Avoiding the Lawrence of Arabia country

Congratulations to Steve Ryan course setter, Gill Fowler organiser and Anita Bickle admin, on the excellent Minigaine at Cronulla on Sunday. Exploring an area not so well known to many in very fair conditions was a great pleasure. The beaches, parks and views were all perfect. The dunes probably best avoided for mere mortals. The event was run efficiently and with a good atmosphere most fittingly as it coincided with the end of Gill Fowler’s fabulous five year term as President.
Steve stretched our legs and there was plenty of variety. Route choice was limited in parts but the mid section of the map gave rise to plenty of options none of which stood out as the best. I’ve got a feeling that’s where I lost some time but the good news is that I beat Chris (let’s just get one more check point) Stevenson. And as the old saying goes it is okay to come second last so long as you beat Chris!
The winner, Andrew Hill cleared the course with 2 minutes to spare – he looked good when we crossed paths and course setting doesn’t get any finer than that outcome.

Looking at the results one has to ask do Rogainers do better on their own? Safety considerations aside if longer rogaines allowed solo entry would the lone wolves clean sweep the places as they did in Cronulla? When I started rogaining way back in Western Australia the thought was that three was the ideal team. One to map read, one to pace count at night and the other to help find the controls which tended to be a bit dodgy what with few contours, unreliable maps and no GPS for course setting in those days. On the other hand going solo means no distracting conversations, less chance of forgetting what you are supposed to be doing or partners pulling up with cramp. Left only with your inner voice you can focus on the navigation.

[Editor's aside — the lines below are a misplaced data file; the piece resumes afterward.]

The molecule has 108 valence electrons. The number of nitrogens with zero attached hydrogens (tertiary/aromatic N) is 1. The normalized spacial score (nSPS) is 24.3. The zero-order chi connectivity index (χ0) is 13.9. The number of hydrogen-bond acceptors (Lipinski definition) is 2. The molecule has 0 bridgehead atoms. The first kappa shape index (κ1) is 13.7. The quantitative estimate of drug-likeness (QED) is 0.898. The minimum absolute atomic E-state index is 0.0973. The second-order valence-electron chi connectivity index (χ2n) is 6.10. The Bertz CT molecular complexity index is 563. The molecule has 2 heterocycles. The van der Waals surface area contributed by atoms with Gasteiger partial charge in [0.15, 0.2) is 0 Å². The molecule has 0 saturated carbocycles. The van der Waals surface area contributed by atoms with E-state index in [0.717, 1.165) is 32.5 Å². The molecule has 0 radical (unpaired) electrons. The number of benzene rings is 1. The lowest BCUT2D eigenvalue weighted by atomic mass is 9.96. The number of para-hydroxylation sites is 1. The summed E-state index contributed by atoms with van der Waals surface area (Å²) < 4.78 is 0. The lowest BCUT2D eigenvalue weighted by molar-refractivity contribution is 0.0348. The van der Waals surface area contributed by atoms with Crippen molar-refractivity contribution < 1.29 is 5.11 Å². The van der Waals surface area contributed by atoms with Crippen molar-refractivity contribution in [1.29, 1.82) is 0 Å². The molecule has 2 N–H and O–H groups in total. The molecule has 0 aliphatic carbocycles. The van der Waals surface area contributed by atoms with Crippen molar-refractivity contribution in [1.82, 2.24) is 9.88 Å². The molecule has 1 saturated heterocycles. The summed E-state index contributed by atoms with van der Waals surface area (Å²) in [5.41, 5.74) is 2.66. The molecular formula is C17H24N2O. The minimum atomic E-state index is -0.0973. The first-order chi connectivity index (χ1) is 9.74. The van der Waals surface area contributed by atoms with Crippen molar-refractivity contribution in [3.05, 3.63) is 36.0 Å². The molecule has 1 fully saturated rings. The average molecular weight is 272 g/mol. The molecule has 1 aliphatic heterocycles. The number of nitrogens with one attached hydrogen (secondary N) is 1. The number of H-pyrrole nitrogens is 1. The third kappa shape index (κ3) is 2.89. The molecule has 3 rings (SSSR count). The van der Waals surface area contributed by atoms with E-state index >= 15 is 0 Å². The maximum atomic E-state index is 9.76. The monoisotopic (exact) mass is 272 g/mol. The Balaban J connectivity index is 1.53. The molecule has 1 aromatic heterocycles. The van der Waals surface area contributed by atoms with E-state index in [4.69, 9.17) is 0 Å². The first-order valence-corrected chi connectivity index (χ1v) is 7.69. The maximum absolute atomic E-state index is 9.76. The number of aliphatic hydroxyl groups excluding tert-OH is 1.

So which is best team or solo? Perhaps a teams versus solos challenge.

Meanwhile I’ve been hobbling around the city today with a sore heel. Is there a remedy or is it just rest is best? So long as it is healed by the Australian Champs on first weekend of May down south of Canberra so that I can keep up with partner Chris (victory or doom) Stevenson and guide him to good route choice.

By the way don’t be shy of the ‘championships’ moniker – all are welcome and it’s a regular rogaine which promises open bushland. On the Monday after to impress workmates and friends you can drop that what you were doing at the weekend was competing in the Australian championships.

Congrats to Trevor Gollan for his election as new President. We could not be in more experienced hands and no doubt the org will do well with the strong committee behind him.

Sand, sun, surf and more bloody sand!

The Minigaine yesterday was an interesting event. As someone who comes to rogaining from a bushwalking rather than a running or orienteering background, I always look towards the minigaines with some trepidation. To do well in a minigaine you have to jog a reasonable portion of the event and being fat and middle aged with a bad back, jogging is not my favourite past time, although my physio likes it because it keeps her in business.